After those two accomplishments , (1) becoming a successful US film actor and (2) taking over the Screen ACtors'...becom ing governor of California was E-Z.
Look out, Trump, you may be breeding a scab on the end of your nose.
+1 # anachronis 2017-01-12 19:26
Tigre1 2017-01-12 10:13

Okay. I grant that reasonable minds can disagree (reasonably). But your argument suffers some vital flaws. Just one is that Reagan "was an intensely capable political man."

Not only was Reagan a third rate (or worse) actor. Also he was a delusional idiot. He BELIEVED that his B movies were parts of the reality of the "Cold War." He BELIEVED the prognostication s of his wife's astrologist. He was a stooge of early neocons and military-indust rial-complex crooks, like those who did the works that constituted and produced the Iran/Contra scandal.
+13 # Ralph 2017-01-09 21:22
Oh for f's sakes, he's been elected POTUS. I think we're past the neener-neener thing. We're screwed.
+1 # Cassandra2012 2017-01-14 02:50
Quoting Ralph:
Oh for f's sakes, he's been elected POTUS. I think we're past the neener-neener thing. We're screwed.

Not exactly - Hillary got 3 million more actual, human votes than Trumpolini did!
+21 # m... 2017-01-09 23:23
All of this added nonsense over Streep's comments added to the heaps and piles and mountains of nonsense already swirling, whirling, tweeting and twitting around Trump's latest 'big concern' has me wondering again when the new ~TRUMPELTHINSKI N~ T-Shirts are coming out and will be available to the world?...
Anyone know?
+10 # jwb110 2017-01-10 00:16
Trump would be what we call in the "biz" as a "has been" but that requires you had actually been somewhere in the first place.
+16 # janie1893 2017-01-10 02:42
Donald who?
+2 # Tigre1 2017-01-12 10:23
Yeah, what's his name? What's he ever been in? His own hotels? huh.So he pays money to get people to do stuff, right?

And he pays entertainers money to perform, right? Seems to me we have a clear delineation of relative status here.

It's time for the show to go on, and the MC just won't sit down and shut up.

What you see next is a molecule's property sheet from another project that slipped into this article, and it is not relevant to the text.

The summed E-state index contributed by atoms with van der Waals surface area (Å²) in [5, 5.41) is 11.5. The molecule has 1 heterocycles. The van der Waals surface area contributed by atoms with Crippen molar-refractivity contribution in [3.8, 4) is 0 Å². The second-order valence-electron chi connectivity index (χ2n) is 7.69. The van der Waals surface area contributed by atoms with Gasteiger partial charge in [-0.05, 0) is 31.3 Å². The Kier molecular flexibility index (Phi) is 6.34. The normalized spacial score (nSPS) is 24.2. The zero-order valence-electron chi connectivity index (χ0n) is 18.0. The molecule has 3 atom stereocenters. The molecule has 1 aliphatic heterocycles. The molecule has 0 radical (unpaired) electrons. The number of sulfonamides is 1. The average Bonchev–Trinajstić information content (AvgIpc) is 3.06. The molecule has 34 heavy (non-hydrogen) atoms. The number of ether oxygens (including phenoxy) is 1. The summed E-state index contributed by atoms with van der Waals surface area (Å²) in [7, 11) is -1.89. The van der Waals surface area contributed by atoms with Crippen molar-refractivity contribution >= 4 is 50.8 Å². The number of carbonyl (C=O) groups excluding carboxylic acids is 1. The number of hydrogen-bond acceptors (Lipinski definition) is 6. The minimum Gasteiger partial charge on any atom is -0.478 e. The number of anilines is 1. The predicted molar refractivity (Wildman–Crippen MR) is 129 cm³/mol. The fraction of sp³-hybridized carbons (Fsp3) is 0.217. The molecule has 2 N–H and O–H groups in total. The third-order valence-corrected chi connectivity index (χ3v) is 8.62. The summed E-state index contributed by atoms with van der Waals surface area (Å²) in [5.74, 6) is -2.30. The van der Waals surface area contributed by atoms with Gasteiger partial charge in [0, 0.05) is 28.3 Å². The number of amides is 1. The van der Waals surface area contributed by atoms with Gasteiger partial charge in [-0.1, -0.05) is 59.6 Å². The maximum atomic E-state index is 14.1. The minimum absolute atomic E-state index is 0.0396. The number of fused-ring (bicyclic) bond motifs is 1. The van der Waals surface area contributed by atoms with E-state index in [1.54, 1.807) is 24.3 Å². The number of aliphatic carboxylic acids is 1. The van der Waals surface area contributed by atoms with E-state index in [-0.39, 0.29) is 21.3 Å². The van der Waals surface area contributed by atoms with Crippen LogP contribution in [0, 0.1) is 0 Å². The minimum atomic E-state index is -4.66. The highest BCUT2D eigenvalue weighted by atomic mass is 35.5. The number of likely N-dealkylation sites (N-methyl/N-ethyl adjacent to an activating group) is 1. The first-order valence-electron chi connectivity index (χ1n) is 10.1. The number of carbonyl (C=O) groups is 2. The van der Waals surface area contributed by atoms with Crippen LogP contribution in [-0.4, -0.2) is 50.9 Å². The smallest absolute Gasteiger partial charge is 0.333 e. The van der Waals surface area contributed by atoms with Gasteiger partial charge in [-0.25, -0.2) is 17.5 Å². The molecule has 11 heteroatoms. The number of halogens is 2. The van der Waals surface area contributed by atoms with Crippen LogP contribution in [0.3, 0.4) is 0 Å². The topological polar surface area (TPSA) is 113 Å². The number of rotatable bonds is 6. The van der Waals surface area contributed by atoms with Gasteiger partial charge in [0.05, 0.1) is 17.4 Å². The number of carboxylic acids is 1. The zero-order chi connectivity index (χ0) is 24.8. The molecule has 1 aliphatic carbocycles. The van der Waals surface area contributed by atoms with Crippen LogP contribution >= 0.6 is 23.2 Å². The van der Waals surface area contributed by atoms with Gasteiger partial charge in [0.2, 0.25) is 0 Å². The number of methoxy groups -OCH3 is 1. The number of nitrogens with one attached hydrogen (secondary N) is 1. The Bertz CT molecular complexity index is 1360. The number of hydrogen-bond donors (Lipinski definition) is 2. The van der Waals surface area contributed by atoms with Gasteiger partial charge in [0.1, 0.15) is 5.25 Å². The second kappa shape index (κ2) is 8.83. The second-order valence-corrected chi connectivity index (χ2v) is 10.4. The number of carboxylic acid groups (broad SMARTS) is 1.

+26 # Carol R 2017-01-10 03:28
Trump is the President-elect of the United States. He should be spending his time learning about those responsibilitie s instead of Tweeting about what a movie star thinks. He doesn't attend to national security briefings because he is too smart.

Put both of those actions together and we have a 'leader' who is deeply troubling. He doesn't know what he doesn't know and isn't interested in learning.
+11 # economagic 2017-01-10 07:07
Quoting Carol R:
He doesn't know what he doesn't know and isn't interested in learning.

Another trend among our misleaders, in addition to their and our increasing pretense that entertainment is a suitable background for statecraft.
+9 # relegn 2017-01-10 07:17
"Trump desperately wants to be one of these movie people. Or at least be accepted by them." This was his position in New York high society. Can you imagine trump hanging out with the Carnegies and Mellons? Keep this image in mind when considering trump. The little boy on the outside with his nose pressed against the glass while his peers on the inside played.
+1 # Johnny 2017-01-10 12:26
Help me understand: The U.S. is dropping bombs on Afghanistan, Iraq, Syria, Pakistan, Somalia, and Yemen, and overthrew the elected government of Ukraine in a bloody coup d'état to replace it with a Nazi regime, all before Trump becomes president, but Meryl Streep says Trump introduced violence into U.S. policy?
+3 # candida 2017-01-10 13:58
Johnny, US war policy won't change under Trump but likely intensify abroad. At home it already has. It's not either/or. That is Streep's warning.
+3 # Cassandra2012 2017-01-14 02:47
And Streep at least has a genuine Yale degree, is articulate, intelligent and brilliantly honest.

Trumplethinskin has braggadoccio, Narcissistic Personality Disorder, no empathy for anyone other than himself, some money, gold-plated everything, and a big mouth with little real intelligence behind it ---bigly!
+8 # chrisconnolly 2017-01-10 14:03
Streep is drawing attention to Trump's normalizing of violence, racism, misogyny and ignorance on our home turf. We Americans can't seem to know what that means for those we are committing the ultimate violence against. If our towns and wedding parties were being bombed everyday we would hate us too. We can only hate what the orange idiot is likely to do to us on our home turf.
+8 # Jadhu 2017-01-10 16:13
Violence begets violence. If we attack others with our military abroad, we will get it all back with our police domestically. Besides, where will all the damaged individuals who have seen conflict go? They are going to come back home. If we don't help them, we are bound to suffer. As they say: "Karma is a bitch."
+2 # elizabethblock 2017-01-11 10:01
I've recorded a quote - didn't record the source, unfortunately! from Ronald Reagan: "I don't think entertainers should make foreign policy."
+5 # Tigre1 2017-01-12 10:27
Mostly, I agree. However, given that 'quick learning' habit most high-level professional actors and entertainers have, I wouldn't be surprised if Streep mastered the entire operations credos and details of American statecraft in a month of intensive study.
She is CAPABLE of study.